DEA Surveillance: It’s Never Really Over

The DEA is the biggest thief in the US (after the IRS), and is notorious for extending its surveillance capabilities to other agencies.

April 15, 2019

By: Bobby Casey, Managing Director GWP

DEA Surveillance

All along, we’ve been pointing out the government’s critical examination of cash transactions, and the countless people who have been wrongfully caught up in the dragnet of asset forfeiture.

The mere fact that cash transactions greater than $10,000 — and sometimes as low as $5,000 — has drawn the unwanted attention of government authorities, and left countless individuals helplessly broke, is disturbing.

That the DEA is the biggest thief in the United States is also reason for concern.

The US Drug Enforcement Administration drummed up more seizures in the name of the drug war, and this time it’s with people who bought cash counters.

Their clandestine surveillance program brought in a shocking haul between 2008 and 2014:

$48 million in cash, $4 million in real estate, 88 vehicles, and 179 firearms, as well as nearly 1,500 pounds of cocaine and over 21,300 pounds of marijuana.”

Of the tens of thousands of records collected, there were only 131 arrests, and the DEA refuses to report the number of convictions that resulted from all that. Over $50 million in forfeitures, and no idea how many convictions?

The DEA conducted a mass collection of information about individuals and business who bought money counters. They gathered this data by using “administrative subpoenas”. These subpoenas were not connected to any existing investigation, no names, no judge’s signature, and no basis other than a money counter was bought and sold.

The data they collected was so vague their own field offices couldn’t handle the ambiguous but abundant volume of data being passed to them. There was no rhyme or reason for why one lead would be pursued and another would not.

Worse still, the DEA was secretive even within government ranks, with regard to where they got their leads and information from. In fact, they went through great lengths to cover up their sources.

The FBI has withdrawn its support of the DEA’s fishing expeditions. That coupled with the Edward Snowden revelations back in 2013, brought the bulk data collection programs to a halt. This includes the sweeping phone metadata collections.

While they were chastised, they were never told stop. Also, nothing prevents the DEA from starting up another program. There was no legal or judicial oversight. No legal analysis provided. The DEA had this to say on the matter:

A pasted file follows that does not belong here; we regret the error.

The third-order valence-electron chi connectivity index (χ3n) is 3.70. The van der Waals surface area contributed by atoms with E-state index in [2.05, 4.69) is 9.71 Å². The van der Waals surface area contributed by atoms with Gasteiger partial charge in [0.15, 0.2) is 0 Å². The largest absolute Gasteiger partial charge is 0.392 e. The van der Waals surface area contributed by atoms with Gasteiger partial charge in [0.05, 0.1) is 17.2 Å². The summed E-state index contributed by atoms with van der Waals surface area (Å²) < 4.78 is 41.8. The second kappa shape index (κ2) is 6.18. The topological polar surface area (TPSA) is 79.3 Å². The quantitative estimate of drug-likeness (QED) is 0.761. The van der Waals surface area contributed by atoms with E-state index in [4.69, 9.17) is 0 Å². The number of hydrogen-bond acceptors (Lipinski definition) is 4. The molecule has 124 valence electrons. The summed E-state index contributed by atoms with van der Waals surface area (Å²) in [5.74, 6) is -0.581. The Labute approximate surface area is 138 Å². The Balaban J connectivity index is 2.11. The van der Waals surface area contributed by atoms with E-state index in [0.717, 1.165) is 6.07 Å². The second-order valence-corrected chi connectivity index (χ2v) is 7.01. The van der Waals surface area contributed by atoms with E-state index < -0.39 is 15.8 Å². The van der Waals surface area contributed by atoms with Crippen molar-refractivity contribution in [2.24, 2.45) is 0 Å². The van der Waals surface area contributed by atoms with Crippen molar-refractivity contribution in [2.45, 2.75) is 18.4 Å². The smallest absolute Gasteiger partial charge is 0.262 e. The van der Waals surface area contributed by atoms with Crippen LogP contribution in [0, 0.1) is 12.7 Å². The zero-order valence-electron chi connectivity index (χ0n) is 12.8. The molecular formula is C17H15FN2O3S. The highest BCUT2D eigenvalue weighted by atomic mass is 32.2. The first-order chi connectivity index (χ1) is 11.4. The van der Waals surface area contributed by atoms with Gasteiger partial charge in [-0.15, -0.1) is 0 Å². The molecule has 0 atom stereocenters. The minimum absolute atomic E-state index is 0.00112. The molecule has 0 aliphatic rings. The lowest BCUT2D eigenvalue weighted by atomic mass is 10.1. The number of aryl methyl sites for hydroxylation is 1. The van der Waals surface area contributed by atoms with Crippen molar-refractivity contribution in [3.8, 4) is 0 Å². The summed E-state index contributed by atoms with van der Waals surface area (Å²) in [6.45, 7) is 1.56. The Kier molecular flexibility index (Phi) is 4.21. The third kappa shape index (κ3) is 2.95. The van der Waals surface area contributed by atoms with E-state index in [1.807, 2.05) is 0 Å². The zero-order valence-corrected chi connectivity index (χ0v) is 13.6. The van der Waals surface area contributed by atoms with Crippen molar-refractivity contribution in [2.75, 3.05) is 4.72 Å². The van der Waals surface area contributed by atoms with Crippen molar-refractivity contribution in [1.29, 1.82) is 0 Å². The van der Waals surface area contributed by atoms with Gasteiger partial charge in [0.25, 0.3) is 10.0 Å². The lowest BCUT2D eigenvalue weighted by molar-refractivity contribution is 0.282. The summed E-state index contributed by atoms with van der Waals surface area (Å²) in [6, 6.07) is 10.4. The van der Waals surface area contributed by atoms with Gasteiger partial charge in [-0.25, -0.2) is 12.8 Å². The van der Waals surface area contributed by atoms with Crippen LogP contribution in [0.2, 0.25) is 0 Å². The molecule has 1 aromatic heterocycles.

“[W]when asked for a legal review over the subpoena program, one manager in the DEA’s Office of Chief Counsel responded, ‘Unless a federal court tells us we can’t do this, I think we can continue this project.’”

Excuse me? While the programs are over for now, the extent of their programs were not known, and are the result of an audit conducted by the U.S. Department of Justice Office of Inspector General.

Since all this ended in 2013, can we assume that DEA surveillance is put to bed for now?

Absolutely NOT!

As part of its ongoing remit to search out and stop illegal drug traffickers, the US Drug Enforcement Administration (DEA) has placed hidden cameras in everything from streetlights to traffic barrels to vacuum cleaners to road signs. Next up, the agency will be using an unspecified number of specially fitted toolboxes to conduct surveillance.

As if Google spying on us wasn’t enough… now this?! Toolboxes?

“… allocated $71,685 to Total Machine LLC of King George, Virginia for a contract running through Feb. 28. The work is described in federal filings as: ‘Tool Box System Portable surveillance platform in tool box concealment black in color.’”

Ostensibly this will be used in their drug investigations. The problem is, their surveillance often has no existing investigation to tie it to. Who knows what these mechanisms will be used for?

How about those signs along the side of the road that tell you how fast you’re going? Isn’t that the city holding you accountable for your speed? Not necessarily.

The DEA also has license plate readers installed in those machines to scan your plates as you drive by.

“DEA’s National License Plate Reader Program (NLPRP) is a federation of independent federal, state, local, and tribal law enforcement license plate readers linked into a cooperative system, designed to enhance the ability of law enforcement agencies to interdict drug traffickers, money launderers or other criminal activities on high drug and money trafficking corridors and other public roadways throughout the U.S.”

This smacks of other law enforcement and government entities leasing the DEA’s surveillance capabilities, and for what?

How effective is it?

“The DEA does not release how much of the data it collects is connected to crimes. The nonprofit American Civil Liberties Union of Maryland found that only 47 out of every 1 million plates scanned by police in the state, or 0.005%, were linked to a serious crime. The Atlanta PD captured data from 128.5 million license plates last year; 786,580 of those—0.6%—were suspected of having a connection to a crime. Of 22 million license plates recorded in Austin, Texas during that same period, 3,200 of them—0.01%—were linked to alleged criminal activity.”

For many Americans, today is tax day. This is US tax dollars at work. At some point it becomes undeniable that people are paying for their own oppression. Much like all the other security theater we see in the TSA and the NSA, they are ineffectual in giving the people any measurable safety or benefits.

The cynic in me wonders if the DEA is struggling to remain relevant. Or if we are going to keep the drug war around as the catch-all excuse for why there needs to be cameras everywhere.

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